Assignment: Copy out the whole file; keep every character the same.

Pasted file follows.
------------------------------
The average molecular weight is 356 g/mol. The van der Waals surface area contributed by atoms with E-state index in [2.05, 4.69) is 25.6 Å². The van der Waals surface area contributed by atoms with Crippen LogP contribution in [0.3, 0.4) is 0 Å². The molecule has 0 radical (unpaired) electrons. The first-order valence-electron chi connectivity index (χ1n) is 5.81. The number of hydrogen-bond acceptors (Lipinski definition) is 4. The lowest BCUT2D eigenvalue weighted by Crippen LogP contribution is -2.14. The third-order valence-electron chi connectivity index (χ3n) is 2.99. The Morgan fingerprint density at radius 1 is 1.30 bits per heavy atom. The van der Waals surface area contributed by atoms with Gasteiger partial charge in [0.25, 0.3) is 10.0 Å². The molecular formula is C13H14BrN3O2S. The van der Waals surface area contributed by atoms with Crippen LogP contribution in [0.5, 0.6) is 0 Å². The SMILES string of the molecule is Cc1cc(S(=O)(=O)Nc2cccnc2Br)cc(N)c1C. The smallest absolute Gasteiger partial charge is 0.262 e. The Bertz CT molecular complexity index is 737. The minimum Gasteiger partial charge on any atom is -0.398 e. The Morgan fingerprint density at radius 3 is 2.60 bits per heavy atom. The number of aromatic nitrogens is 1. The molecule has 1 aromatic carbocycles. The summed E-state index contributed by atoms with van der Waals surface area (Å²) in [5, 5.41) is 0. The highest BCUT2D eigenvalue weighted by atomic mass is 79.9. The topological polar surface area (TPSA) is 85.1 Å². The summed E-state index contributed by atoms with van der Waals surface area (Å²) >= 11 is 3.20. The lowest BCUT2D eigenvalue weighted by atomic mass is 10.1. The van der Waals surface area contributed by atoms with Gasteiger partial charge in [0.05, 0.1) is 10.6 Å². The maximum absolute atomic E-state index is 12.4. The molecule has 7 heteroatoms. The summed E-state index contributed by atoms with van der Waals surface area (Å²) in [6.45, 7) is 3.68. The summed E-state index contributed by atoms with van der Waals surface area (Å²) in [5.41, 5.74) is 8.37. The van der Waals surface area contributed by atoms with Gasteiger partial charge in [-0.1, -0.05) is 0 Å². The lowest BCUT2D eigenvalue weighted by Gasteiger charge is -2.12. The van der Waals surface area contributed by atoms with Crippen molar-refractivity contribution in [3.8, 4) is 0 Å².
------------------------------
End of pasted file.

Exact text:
The average molecular weight is 356 g/mol. The van der Waals surface area contributed by atoms with E-state index in [2.05, 4.69) is 25.6 Å². The van der Waals surface area contributed by atoms with Crippen LogP contribution in [0.3, 0.4) is 0 Å². The molecule has 0 radical (unpaired) electrons. The first-order valence-electron chi connectivity index (χ1n) is 5.81. The number of hydrogen-bond acceptors (Lipinski definition) is 4. The lowest BCUT2D eigenvalue weighted by Crippen LogP contribution is -2.14. The third-order valence-electron chi connectivity index (χ3n) is 2.99. The Morgan fingerprint density at radius 1 is 1.30 bits per heavy atom. The van der Waals surface area contributed by atoms with Gasteiger partial charge in [0.25, 0.3) is 10.0 Å². The molecular formula is C13H14BrN3O2S. The van der Waals surface area contributed by atoms with Crippen LogP contribution in [0.5, 0.6) is 0 Å². The SMILES string of the molecule is Cc1cc(S(=O)(=O)Nc2cccnc2Br)cc(N)c1C. The smallest absolute Gasteiger partial charge is 0.262 e. The Bertz CT molecular complexity index is 737. The minimum Gasteiger partial charge on any atom is -0.398 e. The Morgan fingerprint density at radius 3 is 2.60 bits per heavy atom. The number of aromatic nitrogens is 1. The molecule has 1 aromatic carbocycles. The summed E-state index contributed by atoms with van der Waals surface area (Å²) in [5, 5.41) is 0. The highest BCUT2D eigenvalue weighted by atomic mass is 79.9. The topological polar surface area (TPSA) is 85.1 Å². The summed E-state index contributed by atoms with van der Waals surface area (Å²) >= 11 is 3.20. The lowest BCUT2D eigenvalue weighted by atomic mass is 10.1. The van der Waals surface area contributed by atoms with Gasteiger partial charge in [0.05, 0.1) is 10.6 Å². The maximum absolute atomic E-state index is 12.4. The molecule has 7 heteroatoms. The summed E-state index contributed by atoms with van der Waals surface area (Å²) in [6.45, 7) is 3.68. The summed E-state index contributed by atoms with van der Waals surface area (Å²) in [5.41, 5.74) is 8.37. The van der Waals surface area contributed by atoms with Gasteiger partial charge in [-0.1, -0.05) is 0 Å². The lowest BCUT2D eigenvalue weighted by Gasteiger charge is -2.12. The van der Waals surface area contributed by atoms with Crippen molar-refractivity contribution in [3.8, 4) is 0 Å².